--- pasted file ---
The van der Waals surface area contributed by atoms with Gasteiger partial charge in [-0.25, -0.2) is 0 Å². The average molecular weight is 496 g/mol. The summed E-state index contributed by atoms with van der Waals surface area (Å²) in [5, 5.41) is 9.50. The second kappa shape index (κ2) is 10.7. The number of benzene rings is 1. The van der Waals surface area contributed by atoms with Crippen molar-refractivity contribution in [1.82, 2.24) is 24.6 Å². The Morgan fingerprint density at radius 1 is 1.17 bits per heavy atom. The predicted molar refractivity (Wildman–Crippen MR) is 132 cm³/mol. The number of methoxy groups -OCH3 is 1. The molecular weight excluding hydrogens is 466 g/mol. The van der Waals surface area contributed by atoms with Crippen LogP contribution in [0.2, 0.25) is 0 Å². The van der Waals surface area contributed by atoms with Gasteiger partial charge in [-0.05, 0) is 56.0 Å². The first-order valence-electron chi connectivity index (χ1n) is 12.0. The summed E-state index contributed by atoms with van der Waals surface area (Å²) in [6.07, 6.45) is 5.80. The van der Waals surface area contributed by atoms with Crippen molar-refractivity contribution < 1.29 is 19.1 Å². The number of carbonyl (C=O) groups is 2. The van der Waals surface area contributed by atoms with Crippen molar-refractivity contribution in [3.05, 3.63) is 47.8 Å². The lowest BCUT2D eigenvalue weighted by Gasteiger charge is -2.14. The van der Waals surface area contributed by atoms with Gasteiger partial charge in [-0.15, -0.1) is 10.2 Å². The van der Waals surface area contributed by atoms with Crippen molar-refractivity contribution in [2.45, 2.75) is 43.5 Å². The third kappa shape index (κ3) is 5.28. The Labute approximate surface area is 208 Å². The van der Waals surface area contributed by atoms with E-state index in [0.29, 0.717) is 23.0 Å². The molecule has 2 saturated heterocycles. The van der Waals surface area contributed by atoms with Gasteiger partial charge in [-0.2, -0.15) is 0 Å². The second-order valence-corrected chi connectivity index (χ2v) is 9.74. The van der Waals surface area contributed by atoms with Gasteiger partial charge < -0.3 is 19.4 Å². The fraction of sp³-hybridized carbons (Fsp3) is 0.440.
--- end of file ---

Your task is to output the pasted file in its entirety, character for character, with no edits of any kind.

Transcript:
The van der Waals surface area contributed by atoms with Gasteiger partial charge in [-0.25, -0.2) is 0 Å². The average molecular weight is 496 g/mol. The summed E-state index contributed by atoms with van der Waals surface area (Å²) in [5, 5.41) is 9.50. The second kappa shape index (κ2) is 10.7. The number of benzene rings is 1. The van der Waals surface area contributed by atoms with Crippen molar-refractivity contribution in [1.82, 2.24) is 24.6 Å². The Morgan fingerprint density at radius 1 is 1.17 bits per heavy atom. The predicted molar refractivity (Wildman–Crippen MR) is 132 cm³/mol. The number of methoxy groups -OCH3 is 1. The molecular weight excluding hydrogens is 466 g/mol. The van der Waals surface area contributed by atoms with Crippen LogP contribution in [0.2, 0.25) is 0 Å². The van der Waals surface area contributed by atoms with Gasteiger partial charge in [-0.05, 0) is 56.0 Å². The first-order valence-electron chi connectivity index (χ1n) is 12.0. The summed E-state index contributed by atoms with van der Waals surface area (Å²) in [6.07, 6.45) is 5.80. The van der Waals surface area contributed by atoms with Crippen molar-refractivity contribution < 1.29 is 19.1 Å². The number of carbonyl (C=O) groups is 2. The van der Waals surface area contributed by atoms with Crippen molar-refractivity contribution in [3.05, 3.63) is 47.8 Å². The lowest BCUT2D eigenvalue weighted by Gasteiger charge is -2.14. The van der Waals surface area contributed by atoms with Gasteiger partial charge in [-0.15, -0.1) is 10.2 Å². The van der Waals surface area contributed by atoms with Crippen molar-refractivity contribution in [2.45, 2.75) is 43.5 Å². The third kappa shape index (κ3) is 5.28. The Labute approximate surface area is 208 Å². The van der Waals surface area contributed by atoms with E-state index in [0.29, 0.717) is 23.0 Å². The molecule has 2 saturated heterocycles. The van der Waals surface area contributed by atoms with Gasteiger partial charge in [-0.2, -0.15) is 0 Å². The second-order valence-corrected chi connectivity index (χ2v) is 9.74. The van der Waals surface area contributed by atoms with Gasteiger partial charge < -0.3 is 19.4 Å². The fraction of sp³-hybridized carbons (Fsp3) is 0.440.